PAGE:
… Debian was proving to be particularly attractive, claiming that Debian was now the Linux distribution with the lowest total cost of ownership.
And Russell Coker mentions that Debian has full Xen support, which will make Xen users happy!
It lists changes made to packages since the currently installed version. Sure that information will be overwhelming on major upgrades, but what is useful even on major upgrades is the capability to parse News files in the same way.
Me? I’m being running a mixture of Debian Stable, Testing, Sid, and Experimental on my Desktop and it runs stable 99% of time. A configuration like that isn’t recommended, as serious breakage can occur. But, this rarely happens, and I’ve Debian enough to know when not to let the package manager remove important packages! On my laptop, a Lenovo T400, I run Ubuntu Linux, see here for why.
Why use Lenny as a codename? All versions of Debian have been named after characters from the film Toy Story. The unstable version is codenamed Sid, and Sid will never be released as Sid breaks things. For a list of the previous names used see Section 6.2 here:
To enable mod_perl with Apache2 on Debian & Ubuntu for all directories served up by Apache2, including user directories such as ~/public_html, add the following lines to /etc/apache2/sites-available/default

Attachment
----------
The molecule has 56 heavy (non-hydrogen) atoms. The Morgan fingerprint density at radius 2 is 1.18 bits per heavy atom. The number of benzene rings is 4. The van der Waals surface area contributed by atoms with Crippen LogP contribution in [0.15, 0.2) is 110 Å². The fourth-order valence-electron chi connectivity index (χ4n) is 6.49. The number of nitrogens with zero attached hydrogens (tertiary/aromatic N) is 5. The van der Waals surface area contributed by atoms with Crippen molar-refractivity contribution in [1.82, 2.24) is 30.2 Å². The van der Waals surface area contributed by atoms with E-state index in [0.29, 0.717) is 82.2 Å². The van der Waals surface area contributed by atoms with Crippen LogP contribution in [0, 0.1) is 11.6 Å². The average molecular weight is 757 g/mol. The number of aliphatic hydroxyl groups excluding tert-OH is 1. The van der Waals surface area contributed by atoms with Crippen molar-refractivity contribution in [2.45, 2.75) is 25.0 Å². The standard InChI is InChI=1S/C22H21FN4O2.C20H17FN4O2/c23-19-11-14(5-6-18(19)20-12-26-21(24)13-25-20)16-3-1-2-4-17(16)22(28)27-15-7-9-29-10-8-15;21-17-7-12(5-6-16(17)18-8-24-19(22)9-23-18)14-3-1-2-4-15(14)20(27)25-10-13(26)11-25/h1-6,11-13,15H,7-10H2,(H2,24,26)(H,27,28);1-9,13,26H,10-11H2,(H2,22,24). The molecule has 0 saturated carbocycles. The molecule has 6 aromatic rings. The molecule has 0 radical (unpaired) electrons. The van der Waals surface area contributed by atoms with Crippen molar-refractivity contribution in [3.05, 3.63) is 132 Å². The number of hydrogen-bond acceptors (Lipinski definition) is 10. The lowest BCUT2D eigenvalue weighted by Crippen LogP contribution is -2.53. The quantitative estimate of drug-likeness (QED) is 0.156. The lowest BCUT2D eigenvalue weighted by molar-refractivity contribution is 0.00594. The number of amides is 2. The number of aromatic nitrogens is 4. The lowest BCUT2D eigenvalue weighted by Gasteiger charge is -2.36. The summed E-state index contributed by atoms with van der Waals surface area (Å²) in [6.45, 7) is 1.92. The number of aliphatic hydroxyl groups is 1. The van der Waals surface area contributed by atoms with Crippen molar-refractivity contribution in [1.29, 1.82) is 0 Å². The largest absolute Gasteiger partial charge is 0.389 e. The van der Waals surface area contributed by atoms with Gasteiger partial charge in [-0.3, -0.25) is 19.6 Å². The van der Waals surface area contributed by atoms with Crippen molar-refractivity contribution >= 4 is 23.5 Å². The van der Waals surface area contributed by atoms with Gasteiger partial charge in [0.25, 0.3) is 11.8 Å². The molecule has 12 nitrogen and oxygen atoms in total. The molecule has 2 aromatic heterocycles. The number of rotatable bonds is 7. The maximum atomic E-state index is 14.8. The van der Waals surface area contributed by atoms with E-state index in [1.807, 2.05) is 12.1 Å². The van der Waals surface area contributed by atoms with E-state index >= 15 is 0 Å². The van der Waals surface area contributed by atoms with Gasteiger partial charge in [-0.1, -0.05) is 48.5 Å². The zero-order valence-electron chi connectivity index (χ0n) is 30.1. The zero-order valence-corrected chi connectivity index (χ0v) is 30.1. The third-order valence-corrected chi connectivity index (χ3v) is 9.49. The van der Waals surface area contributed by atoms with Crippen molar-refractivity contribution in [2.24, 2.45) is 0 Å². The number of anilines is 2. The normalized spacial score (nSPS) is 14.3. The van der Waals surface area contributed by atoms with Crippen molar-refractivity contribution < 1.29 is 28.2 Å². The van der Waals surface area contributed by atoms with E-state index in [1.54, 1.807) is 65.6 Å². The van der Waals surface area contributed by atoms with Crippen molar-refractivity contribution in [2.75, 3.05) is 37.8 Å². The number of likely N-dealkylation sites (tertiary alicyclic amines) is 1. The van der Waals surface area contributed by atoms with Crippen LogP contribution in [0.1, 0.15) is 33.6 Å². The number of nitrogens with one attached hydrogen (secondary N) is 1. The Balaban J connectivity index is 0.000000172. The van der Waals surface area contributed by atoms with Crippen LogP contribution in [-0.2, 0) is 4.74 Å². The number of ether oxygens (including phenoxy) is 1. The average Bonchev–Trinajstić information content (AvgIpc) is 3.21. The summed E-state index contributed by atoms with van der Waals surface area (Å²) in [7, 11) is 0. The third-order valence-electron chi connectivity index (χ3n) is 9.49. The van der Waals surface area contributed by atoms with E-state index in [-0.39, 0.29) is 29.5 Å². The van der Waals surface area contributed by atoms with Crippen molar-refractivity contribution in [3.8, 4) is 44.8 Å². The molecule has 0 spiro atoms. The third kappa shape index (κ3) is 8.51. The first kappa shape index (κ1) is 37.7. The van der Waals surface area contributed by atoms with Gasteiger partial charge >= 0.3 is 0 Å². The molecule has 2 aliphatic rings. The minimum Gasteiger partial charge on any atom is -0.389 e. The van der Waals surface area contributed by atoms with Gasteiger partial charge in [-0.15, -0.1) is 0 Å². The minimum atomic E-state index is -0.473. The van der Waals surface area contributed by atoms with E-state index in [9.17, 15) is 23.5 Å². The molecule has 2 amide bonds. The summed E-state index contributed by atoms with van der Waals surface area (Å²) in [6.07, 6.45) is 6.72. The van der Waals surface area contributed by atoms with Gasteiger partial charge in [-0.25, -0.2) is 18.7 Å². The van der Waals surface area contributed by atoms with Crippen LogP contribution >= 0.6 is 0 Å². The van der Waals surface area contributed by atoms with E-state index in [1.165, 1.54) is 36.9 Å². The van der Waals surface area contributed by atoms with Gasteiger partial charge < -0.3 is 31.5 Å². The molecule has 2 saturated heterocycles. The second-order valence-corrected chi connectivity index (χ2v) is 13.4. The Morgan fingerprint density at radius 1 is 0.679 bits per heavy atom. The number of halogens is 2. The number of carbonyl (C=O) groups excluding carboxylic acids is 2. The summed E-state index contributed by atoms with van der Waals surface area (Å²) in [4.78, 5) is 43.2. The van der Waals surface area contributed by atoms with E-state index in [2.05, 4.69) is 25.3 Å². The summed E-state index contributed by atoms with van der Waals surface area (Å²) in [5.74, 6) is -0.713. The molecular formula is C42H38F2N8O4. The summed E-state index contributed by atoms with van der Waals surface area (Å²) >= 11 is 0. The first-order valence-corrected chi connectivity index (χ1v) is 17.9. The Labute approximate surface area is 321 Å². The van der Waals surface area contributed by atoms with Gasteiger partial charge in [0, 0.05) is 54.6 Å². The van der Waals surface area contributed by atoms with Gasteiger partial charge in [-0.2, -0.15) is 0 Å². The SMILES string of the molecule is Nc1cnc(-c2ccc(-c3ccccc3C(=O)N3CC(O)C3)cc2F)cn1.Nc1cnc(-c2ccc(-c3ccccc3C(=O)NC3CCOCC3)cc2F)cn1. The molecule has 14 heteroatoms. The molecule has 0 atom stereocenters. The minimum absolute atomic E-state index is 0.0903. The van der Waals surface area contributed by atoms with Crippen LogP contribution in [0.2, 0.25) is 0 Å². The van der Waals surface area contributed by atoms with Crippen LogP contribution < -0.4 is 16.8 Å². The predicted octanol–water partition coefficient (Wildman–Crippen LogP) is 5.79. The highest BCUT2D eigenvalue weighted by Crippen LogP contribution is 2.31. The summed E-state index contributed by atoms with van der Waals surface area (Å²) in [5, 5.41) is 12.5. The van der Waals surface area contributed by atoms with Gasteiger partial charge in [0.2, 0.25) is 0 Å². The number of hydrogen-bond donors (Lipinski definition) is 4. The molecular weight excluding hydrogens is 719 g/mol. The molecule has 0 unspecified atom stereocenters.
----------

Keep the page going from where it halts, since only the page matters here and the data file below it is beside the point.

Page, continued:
Doesn’t perform badly, I’ve been using it recently with Ruby code, and I like how it colourises the code to make editing code easier, and performs it auto-completion and method lookup (basically all the features you’d expect with a modern IDE).
It’s does’t startup as fast as using Emacs, or vi, but I find the features very handy and very convenient. It doesn’t look bad either. It runs better on my PC at home running Debian Linux than it does on my PC at work running WinXP. This is probably because I’m using a 1.5 JVM on WinXP and a 1.6 JVM on Debian. Running on 1.6 JVM’s means that Netbeans will automatically use anti-aliased fonts if you have anti-aliased fonts enabled (much easier on the eyes if your using a LCD screen).
So following the instructions there on what changes to make to your sources.list, and then run:
I’ve had some dependency issues, and installing the kde4 package (a meta-package that will install all of KDE4) would not install due to dependency issues with the kdegraphics package. The way around this is to install the kde4-minimal package and whichever of the other packages you want. So I installed everything, minus the kdegraphics package via the following:
Be prepared for a lot of packages to be installed, for others to be removed, and to possibly break your existing kde3 installation (if you have one). See the first comment to see what I had to install and remove.
Firstly, KDE4 does not import any of your KDE3 settings, which is pretty annoying, as all of the applications start with the default settings, and is really annoying with applications like kmail … however some has created a tool to import the settings:
My only complaint about the tool, is that it requires root to install it. I’d also like the option to be able to run the tool without first having to install it. Anyways, it seems to work pretty well and imported all of my mail into kmail, the only thing it didn’t do was import account settings into kmail.
This post is a work in progress, I’ll update it over the next day or so with any further instructions as I install, configure, and test KDE4.